The Law and Economics of Tort Liability for Human Rights Violations in Global Supply Chains

Mark A. Geistfeld, The Law and Economics of Tort Liability for Human Rights Violations in Global Supply Chains, 10(2) J. European Tort L. 1-36, DOI: 10.1515/jetl-2019-0108 (Forthcoming)

NYU Law and Economics Research Paper No. 19-22

32 Pages Posted: 22 Jul 2019

See all articles by Mark Geistfeld

Mark Geistfeld

New York University School of Law

Date Written: July 1, 2019

Abstract

The human rights of foreign workers in global supply chains are routinely violated, yet the problem so far has largely evaded a legal solution. Economic analysis shows why domestic tort liability can partially address this problem. Many consumers in developed countries have a lower willingness-to-pay for products produced by global supply chains that systemically subject foreign workers to egregiously dangerous working conditions in gross violation of their human rights. This attribute of consumer demand provides a basis for subjecting the domestic chain leader to domestic tort liability for the bodily injuries suffered by these foreign workers, including those employed by independent suppliers. Chain leaders, like other product sellers, are obligated to warn about foreseeable safety risks that are not known by consumers and would be material to their decision about whether to purchase or use a product. The tort duty also requires sellers to instruct consumers about the ways in which the purchase or use of the product might foreseeably harm third parties. A domestic seller that is the chain leader of a global supply chain would breach this duty by not warning domestic consumers that the product is produced by foreign workers who are systemically subjected to working conditions that are so unsafe as to amount to a gross violation of their human rights. Because the purchase of the product foreseeably exposes foreign workers to this ongoing risk of physical harm, they are protected by the tort duty and can recover for its breach. Causation can be established by the logic of the breached tort duty. If consumers had been warned that the product is produced in such a systemically unsafe work environment, a substantial number of them would not have purchased it--they would instead have purchased the same product at the higher price necessary to protect the foreign workers from these ongoing safety violations. By distorting consumer demand in this manner, the domestic product seller’s failure to warn domestic consumers of these human rights violations in the global supply chain proximately caused injury to these foreign workers, entitling them to compensation. By remedying these human rights violations, domestic chain leaders would satisfy the reasonable expectations of domestic consumers who have altruistic preferences to rescue foreign workers from extreme dangers within the production process. Tort law cannot redress the full range of human rights violations in global supply chains, but consumer demand provides a sound basis for tort liability that addresses a limited, though important component of the problem.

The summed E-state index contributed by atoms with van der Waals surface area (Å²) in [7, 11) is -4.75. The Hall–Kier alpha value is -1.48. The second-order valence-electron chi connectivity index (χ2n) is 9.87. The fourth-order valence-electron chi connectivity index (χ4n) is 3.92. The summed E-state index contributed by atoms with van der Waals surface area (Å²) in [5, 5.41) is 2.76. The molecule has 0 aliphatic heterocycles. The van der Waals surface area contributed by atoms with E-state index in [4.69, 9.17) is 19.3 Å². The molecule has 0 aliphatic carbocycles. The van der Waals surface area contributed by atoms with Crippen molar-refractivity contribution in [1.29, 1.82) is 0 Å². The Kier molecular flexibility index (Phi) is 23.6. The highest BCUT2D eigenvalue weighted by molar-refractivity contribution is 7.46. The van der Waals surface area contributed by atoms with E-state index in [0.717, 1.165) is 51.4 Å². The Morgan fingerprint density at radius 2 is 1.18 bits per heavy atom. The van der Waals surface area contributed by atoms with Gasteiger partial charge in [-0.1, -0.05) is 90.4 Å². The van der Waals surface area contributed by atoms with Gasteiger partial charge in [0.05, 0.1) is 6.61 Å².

Suggested Citation

Geistfeld, Mark, The Law and Economics of Tort Liability for Human Rights Violations in Global Supply Chains (July 1, 2019). Mark A. Geistfeld, The Law and Economics of Tort Liability for Human Rights Violations in Global Supply Chains, 10(2) J. European Tort L. 1-36, DOI: 10.1515/jetl-2019-0108 (Forthcoming); NYU Law and Economics Research Paper No. 19-22. Available at SSRN: https://ssrn.com/abstract=3423108

Mark Geistfeld (Contact Author)

New York University School of Law ( email )

40 Washington Square South
Room 411A
New York, NY 10012-1099
United States
212-998-6683 (Phone)

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